The BBC has apologised after presenter Michael Buerk said nobody had come out of the Ched Evans rape case “with any credit” – including his victim, because she had been drinking heavily when she was attacked.
Mr Buerk’s comments on Radio 4’s Today programme came as part of a trailer for Moral Maze, which he presents, and saw the show widely accused of victim blaming.
In a trailer for the programme, due to air tonight, he said: "Nobody comes out of the Ched Evans rape case with any credit – not the victim who’d drunk so much she could barely stand, nor the two footballers who had sex with her in the most sordid of circumstances.
“The jury convicted only one of rape and now, after serving half his five-year sentence, ashamed but unrepentant, Ched Evans has been released and there’s talk of a £500,000 contract to return to his club, Sheffield United. But the internet is aflame."
He said Evans' victim is “hiding like an IRA informer in official anonymity” after being hounded by internet trolls when her identity was revealed by Evan’s supporters.
Evans has continued to deny committing rape since his release from prison last week after serving half of his sentence. In a historic interview with the Sunday Mirror, published last weekend, the footballer admitted cheating on his girlfriend but said sex with his victim was consensual.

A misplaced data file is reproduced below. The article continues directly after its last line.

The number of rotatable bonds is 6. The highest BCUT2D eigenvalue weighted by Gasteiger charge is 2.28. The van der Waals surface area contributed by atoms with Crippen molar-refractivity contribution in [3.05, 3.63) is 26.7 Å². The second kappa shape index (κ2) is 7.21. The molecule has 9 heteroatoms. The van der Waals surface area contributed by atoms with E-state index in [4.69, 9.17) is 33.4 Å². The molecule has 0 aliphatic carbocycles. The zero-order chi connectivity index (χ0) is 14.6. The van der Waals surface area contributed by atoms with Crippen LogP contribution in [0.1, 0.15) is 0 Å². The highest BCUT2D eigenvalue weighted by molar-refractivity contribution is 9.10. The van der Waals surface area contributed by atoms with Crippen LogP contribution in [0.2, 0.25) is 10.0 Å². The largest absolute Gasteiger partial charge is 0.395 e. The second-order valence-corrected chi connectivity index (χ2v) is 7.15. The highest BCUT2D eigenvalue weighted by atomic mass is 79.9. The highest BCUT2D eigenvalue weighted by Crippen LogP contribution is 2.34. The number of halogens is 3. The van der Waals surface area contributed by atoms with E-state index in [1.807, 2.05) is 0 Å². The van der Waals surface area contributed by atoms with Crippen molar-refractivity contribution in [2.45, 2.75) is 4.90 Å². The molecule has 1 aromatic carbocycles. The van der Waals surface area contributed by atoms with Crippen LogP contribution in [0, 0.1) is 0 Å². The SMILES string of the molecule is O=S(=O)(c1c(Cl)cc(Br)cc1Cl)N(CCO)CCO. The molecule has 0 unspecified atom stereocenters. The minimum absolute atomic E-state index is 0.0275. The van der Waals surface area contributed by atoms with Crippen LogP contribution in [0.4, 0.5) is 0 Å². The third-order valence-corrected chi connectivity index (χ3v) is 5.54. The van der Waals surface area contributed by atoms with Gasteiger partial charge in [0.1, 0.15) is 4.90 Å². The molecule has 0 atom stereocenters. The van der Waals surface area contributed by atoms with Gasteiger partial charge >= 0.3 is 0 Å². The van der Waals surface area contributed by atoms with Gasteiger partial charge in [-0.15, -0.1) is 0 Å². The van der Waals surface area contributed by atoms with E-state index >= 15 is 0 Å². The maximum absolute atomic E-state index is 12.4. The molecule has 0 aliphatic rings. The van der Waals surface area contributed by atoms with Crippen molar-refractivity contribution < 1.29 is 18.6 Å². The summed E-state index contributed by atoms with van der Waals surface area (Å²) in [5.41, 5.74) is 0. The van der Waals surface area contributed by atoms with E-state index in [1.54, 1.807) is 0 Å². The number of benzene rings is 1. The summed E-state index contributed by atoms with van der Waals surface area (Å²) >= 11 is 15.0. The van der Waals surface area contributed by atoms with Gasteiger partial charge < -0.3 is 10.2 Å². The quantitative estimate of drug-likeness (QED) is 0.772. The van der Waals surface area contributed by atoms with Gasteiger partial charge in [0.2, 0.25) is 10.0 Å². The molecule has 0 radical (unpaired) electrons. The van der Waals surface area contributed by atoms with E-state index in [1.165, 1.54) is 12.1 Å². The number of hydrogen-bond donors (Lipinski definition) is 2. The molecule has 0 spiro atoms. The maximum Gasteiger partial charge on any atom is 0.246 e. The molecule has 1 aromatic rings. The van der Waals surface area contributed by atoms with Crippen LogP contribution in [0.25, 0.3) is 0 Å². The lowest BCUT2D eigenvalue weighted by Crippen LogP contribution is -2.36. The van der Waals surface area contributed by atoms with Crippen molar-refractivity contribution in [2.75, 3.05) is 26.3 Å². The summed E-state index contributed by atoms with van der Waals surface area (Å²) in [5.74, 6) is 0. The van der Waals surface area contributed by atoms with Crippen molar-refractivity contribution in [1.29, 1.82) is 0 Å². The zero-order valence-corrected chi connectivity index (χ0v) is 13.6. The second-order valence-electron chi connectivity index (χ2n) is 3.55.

The BBC quickly issued an apology for the phrasing used in the trail text after the public branded the remarks as “appalling” and “shameful”.
Katie Russell, a spokeswoman for Rape Crisis, condemned the comments, saying: “It is difficult to stress just how inappropriate and potentially damaging this morning's live trail from the presenter for his programme was.”
In a statement, the BBC said: “There was no intention to suggest that the victim was in any way at fault, and we apologise if the way this live trail was phrased suggested this. Tonight’s Moral Maze will ask whether a convicted rapist who maintains his innocence should be entitled to get his job back.”Reuse content